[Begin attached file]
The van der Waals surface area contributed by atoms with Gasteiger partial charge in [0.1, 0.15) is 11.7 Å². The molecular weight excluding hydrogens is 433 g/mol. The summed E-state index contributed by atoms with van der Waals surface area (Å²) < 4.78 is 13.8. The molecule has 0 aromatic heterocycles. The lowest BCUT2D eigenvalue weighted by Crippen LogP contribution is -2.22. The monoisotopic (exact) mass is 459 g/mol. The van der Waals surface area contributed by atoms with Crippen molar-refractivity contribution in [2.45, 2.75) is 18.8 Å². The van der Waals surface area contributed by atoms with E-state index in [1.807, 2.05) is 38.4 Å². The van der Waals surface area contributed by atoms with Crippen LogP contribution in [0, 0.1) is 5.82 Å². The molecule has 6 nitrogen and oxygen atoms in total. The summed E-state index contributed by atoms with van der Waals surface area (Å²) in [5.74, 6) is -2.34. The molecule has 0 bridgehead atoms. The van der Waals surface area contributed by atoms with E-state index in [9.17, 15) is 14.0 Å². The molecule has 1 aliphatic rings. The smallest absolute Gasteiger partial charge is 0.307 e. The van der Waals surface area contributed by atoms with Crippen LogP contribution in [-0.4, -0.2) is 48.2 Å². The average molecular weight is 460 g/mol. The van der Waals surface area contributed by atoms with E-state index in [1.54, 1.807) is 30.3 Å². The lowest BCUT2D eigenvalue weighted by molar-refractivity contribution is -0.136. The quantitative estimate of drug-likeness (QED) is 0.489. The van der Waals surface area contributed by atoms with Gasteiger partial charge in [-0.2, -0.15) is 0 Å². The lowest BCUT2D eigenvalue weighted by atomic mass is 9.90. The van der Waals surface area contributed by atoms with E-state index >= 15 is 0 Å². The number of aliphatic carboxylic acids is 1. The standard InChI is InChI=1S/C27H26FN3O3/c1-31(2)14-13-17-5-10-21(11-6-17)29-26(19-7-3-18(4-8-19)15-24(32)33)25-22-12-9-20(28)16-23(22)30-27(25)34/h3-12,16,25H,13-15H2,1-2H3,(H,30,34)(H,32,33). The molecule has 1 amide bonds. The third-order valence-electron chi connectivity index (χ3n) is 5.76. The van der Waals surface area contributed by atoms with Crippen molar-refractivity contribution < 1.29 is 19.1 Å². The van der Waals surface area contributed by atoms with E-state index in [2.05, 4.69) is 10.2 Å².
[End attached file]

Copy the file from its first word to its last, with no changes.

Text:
The van der Waals surface area contributed by atoms with Gasteiger partial charge in [0.1, 0.15) is 11.7 Å². The molecular weight excluding hydrogens is 433 g/mol. The summed E-state index contributed by atoms with van der Waals surface area (Å²) < 4.78 is 13.8. The molecule has 0 aromatic heterocycles. The lowest BCUT2D eigenvalue weighted by Crippen LogP contribution is -2.22. The monoisotopic (exact) mass is 459 g/mol. The van der Waals surface area contributed by atoms with Crippen molar-refractivity contribution in [2.45, 2.75) is 18.8 Å². The van der Waals surface area contributed by atoms with E-state index in [1.807, 2.05) is 38.4 Å². The van der Waals surface area contributed by atoms with Crippen LogP contribution in [0, 0.1) is 5.82 Å². The molecule has 6 nitrogen and oxygen atoms in total. The summed E-state index contributed by atoms with van der Waals surface area (Å²) in [5.74, 6) is -2.34. The molecule has 0 bridgehead atoms. The van der Waals surface area contributed by atoms with E-state index in [9.17, 15) is 14.0 Å². The molecule has 1 aliphatic rings. The smallest absolute Gasteiger partial charge is 0.307 e. The van der Waals surface area contributed by atoms with Crippen LogP contribution in [-0.4, -0.2) is 48.2 Å². The average molecular weight is 460 g/mol. The van der Waals surface area contributed by atoms with E-state index in [1.54, 1.807) is 30.3 Å². The lowest BCUT2D eigenvalue weighted by molar-refractivity contribution is -0.136. The quantitative estimate of drug-likeness (QED) is 0.489. The van der Waals surface area contributed by atoms with Gasteiger partial charge in [-0.2, -0.15) is 0 Å². The lowest BCUT2D eigenvalue weighted by atomic mass is 9.90. The van der Waals surface area contributed by atoms with E-state index >= 15 is 0 Å². The number of aliphatic carboxylic acids is 1. The standard InChI is InChI=1S/C27H26FN3O3/c1-31(2)14-13-17-5-10-21(11-6-17)29-26(19-7-3-18(4-8-19)15-24(32)33)25-22-12-9-20(28)16-23(22)30-27(25)34/h3-12,16,25H,13-15H2,1-2H3,(H,30,34)(H,32,33). The molecule has 1 amide bonds. The third-order valence-electron chi connectivity index (χ3n) is 5.76. The van der Waals surface area contributed by atoms with Crippen molar-refractivity contribution < 1.29 is 19.1 Å². The van der Waals surface area contributed by atoms with E-state index in [2.05, 4.69) is 10.2 Å².